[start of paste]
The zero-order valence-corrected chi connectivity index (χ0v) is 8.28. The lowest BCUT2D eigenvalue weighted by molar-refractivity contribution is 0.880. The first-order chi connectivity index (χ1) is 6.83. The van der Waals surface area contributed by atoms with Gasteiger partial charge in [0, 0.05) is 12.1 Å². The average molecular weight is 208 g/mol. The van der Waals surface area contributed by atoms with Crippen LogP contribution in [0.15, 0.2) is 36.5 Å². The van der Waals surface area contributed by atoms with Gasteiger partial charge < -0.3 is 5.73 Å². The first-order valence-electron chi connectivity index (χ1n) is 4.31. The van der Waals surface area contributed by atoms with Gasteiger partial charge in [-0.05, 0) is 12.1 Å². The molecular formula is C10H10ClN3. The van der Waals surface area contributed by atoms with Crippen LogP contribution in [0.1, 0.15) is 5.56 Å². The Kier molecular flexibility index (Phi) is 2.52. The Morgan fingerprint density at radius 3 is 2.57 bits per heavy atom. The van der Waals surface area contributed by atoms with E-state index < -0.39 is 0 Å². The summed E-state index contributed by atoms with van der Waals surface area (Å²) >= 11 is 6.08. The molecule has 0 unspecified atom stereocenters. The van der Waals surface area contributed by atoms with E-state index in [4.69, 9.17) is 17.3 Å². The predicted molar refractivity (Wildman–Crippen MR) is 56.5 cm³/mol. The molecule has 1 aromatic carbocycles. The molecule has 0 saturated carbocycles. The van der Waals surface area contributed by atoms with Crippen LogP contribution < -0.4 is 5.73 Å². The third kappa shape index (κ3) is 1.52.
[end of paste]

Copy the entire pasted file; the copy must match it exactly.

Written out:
The zero-order valence-corrected chi connectivity index (χ0v) is 8.28. The lowest BCUT2D eigenvalue weighted by molar-refractivity contribution is 0.880. The first-order chi connectivity index (χ1) is 6.83. The van der Waals surface area contributed by atoms with Gasteiger partial charge in [0, 0.05) is 12.1 Å². The average molecular weight is 208 g/mol. The van der Waals surface area contributed by atoms with Crippen LogP contribution in [0.15, 0.2) is 36.5 Å². The van der Waals surface area contributed by atoms with Gasteiger partial charge < -0.3 is 5.73 Å². The first-order valence-electron chi connectivity index (χ1n) is 4.31. The van der Waals surface area contributed by atoms with Gasteiger partial charge in [-0.05, 0) is 12.1 Å². The molecular formula is C10H10ClN3. The van der Waals surface area contributed by atoms with Crippen LogP contribution in [0.1, 0.15) is 5.56 Å². The Kier molecular flexibility index (Phi) is 2.52. The Morgan fingerprint density at radius 3 is 2.57 bits per heavy atom. The van der Waals surface area contributed by atoms with E-state index < -0.39 is 0 Å². The summed E-state index contributed by atoms with van der Waals surface area (Å²) >= 11 is 6.08. The molecule has 0 unspecified atom stereocenters. The van der Waals surface area contributed by atoms with E-state index in [4.69, 9.17) is 17.3 Å². The predicted molar refractivity (Wildman–Crippen MR) is 56.5 cm³/mol. The molecule has 1 aromatic carbocycles. The molecule has 0 saturated carbocycles. The van der Waals surface area contributed by atoms with Crippen LogP contribution < -0.4 is 5.73 Å². The third kappa shape index (κ3) is 1.52.